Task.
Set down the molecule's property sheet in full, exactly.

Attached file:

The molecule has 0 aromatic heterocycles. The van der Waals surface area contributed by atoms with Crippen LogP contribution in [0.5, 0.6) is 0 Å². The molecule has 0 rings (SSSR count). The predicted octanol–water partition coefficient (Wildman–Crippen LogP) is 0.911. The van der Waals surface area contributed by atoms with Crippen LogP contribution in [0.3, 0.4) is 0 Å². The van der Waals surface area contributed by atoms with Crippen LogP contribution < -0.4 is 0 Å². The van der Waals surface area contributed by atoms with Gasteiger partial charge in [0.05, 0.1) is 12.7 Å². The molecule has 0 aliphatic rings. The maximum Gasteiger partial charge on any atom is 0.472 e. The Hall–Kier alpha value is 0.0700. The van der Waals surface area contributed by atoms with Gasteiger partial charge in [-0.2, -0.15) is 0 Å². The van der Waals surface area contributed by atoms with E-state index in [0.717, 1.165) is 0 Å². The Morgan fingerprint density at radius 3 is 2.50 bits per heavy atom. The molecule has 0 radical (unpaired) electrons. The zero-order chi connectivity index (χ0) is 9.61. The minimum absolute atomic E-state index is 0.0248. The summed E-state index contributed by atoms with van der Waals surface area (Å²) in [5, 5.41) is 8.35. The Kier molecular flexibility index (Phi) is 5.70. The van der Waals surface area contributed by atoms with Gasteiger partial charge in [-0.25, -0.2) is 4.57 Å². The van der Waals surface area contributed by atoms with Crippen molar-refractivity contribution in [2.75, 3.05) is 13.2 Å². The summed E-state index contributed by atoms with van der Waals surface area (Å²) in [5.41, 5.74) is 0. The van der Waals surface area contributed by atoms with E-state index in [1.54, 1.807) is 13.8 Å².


The molecule has 0 aromatic heterocycles. The van der Waals surface area contributed by atoms with Crippen LogP contribution in [0.5, 0.6) is 0 Å². The molecule has 0 rings (SSSR count). The predicted octanol–water partition coefficient (Wildman–Crippen LogP) is 0.911. The van der Waals surface area contributed by atoms with Crippen LogP contribution in [0.3, 0.4) is 0 Å². The van der Waals surface area contributed by atoms with Crippen LogP contribution < -0.4 is 0 Å². The van der Waals surface area contributed by atoms with Gasteiger partial charge in [0.05, 0.1) is 12.7 Å². The molecule has 0 aliphatic rings. The maximum Gasteiger partial charge on any atom is 0.472 e. The Hall–Kier alpha value is 0.0700. The van der Waals surface area contributed by atoms with Gasteiger partial charge in [-0.2, -0.15) is 0 Å². The van der Waals surface area contributed by atoms with E-state index in [0.717, 1.165) is 0 Å². The Morgan fingerprint density at radius 3 is 2.50 bits per heavy atom. The molecule has 0 radical (unpaired) electrons. The zero-order chi connectivity index (χ0) is 9.61. The minimum absolute atomic E-state index is 0.0248. The summed E-state index contributed by atoms with van der Waals surface area (Å²) in [5, 5.41) is 8.35. The Kier molecular flexibility index (Phi) is 5.70. The van der Waals surface area contributed by atoms with Gasteiger partial charge in [-0.25, -0.2) is 4.57 Å². The van der Waals surface area contributed by atoms with Crippen molar-refractivity contribution in [2.75, 3.05) is 13.2 Å². The summed E-state index contributed by atoms with van der Waals surface area (Å²) in [5.41, 5.74) is 0. The van der Waals surface area contributed by atoms with E-state index in [1.54, 1.807) is 13.8 Å².